Fifty years ago, when I was 22, I was learning a form of peer counseling called Re-Evaluation Counseling. A big premium in RC was placed on “validation” – saying nice things to each other in ways that would really have an impact on the other person. I will literally never forget the time that Mio Archer, a lovely young woman who had been doing this stuff for a while and was good at it, told me “You’re the handsomest man I’ve ever met.”
Now I honestly think that accurately I’m pretty average-looking – sometimes I think worse than that. And now that I’m 72, there’s a whole extra “old” thing that contaminates the whole picture. But ever since Mio said that amazing thing, there’s one little part of my brain that thinks, “What if? What if I actually am good looking?” It’s pretty cool to think about. Mio changed my relationship with my own appearance for good.
And now my new friend Diana – my favorite person in our whole seniors building – likes to say that she thinks I’m handsome.
I have for fifty years devoted myself to learning how to affirm people in ways that stick – and noticing what it is in affirmations from other people that cause them to go under the radar, to do an end run around my logical brain and land where I live.
Last week i was in the hospital for suicidal depression. My most recent attempt to launch a course that could make me feel like I had value – “Affirmative Poetry”, kinda like this stuff but in some very big ways not (I’ll write about it later) – had been a colossal bust, one person came out. I felt like a complete waste of space. Pair that with the “old” thing and I felt really useless. I said all this to the social worker on the unit. She – a very smart 65 year old who has specialized in studying the spiritual life of seniors, said, “Your mission changes at every stage of your life. It’s not the same in your 70’s as it was in your 60’s. Your challenge is to clarify for yourself what your mission is now.”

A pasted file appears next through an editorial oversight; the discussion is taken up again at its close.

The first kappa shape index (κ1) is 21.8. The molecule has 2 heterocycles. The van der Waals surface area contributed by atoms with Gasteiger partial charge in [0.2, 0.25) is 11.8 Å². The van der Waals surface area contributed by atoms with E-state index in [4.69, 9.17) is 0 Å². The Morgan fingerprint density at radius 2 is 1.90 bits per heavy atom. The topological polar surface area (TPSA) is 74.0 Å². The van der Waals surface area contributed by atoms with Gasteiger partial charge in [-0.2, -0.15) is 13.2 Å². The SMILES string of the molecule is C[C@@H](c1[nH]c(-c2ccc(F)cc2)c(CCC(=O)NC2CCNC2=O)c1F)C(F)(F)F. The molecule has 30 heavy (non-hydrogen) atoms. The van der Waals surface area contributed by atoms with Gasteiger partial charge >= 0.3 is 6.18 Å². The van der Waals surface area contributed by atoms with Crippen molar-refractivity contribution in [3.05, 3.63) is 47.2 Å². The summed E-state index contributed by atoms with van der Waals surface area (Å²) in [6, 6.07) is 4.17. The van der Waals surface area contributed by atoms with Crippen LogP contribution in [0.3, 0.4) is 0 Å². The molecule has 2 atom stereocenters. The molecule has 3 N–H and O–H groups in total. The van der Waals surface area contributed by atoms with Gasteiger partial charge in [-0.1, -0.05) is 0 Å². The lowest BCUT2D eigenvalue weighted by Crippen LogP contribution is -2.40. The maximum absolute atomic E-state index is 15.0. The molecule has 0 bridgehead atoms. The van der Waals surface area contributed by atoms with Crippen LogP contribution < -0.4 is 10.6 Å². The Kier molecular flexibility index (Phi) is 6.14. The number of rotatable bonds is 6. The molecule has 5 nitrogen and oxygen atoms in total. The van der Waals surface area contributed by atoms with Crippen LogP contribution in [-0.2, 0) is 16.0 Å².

The idea that I might still have a mission – and that it would be unique to my 70’s – rocked me back on my heels, shaped my whole experience of my six days in the hospital.
My overall mission – for my whole life – has something to do with validation. The particular spin for my 70’s is stuff I still need to ferret out. Writing this blog – and dialogue with you, my readers – will help. Welcome aboard.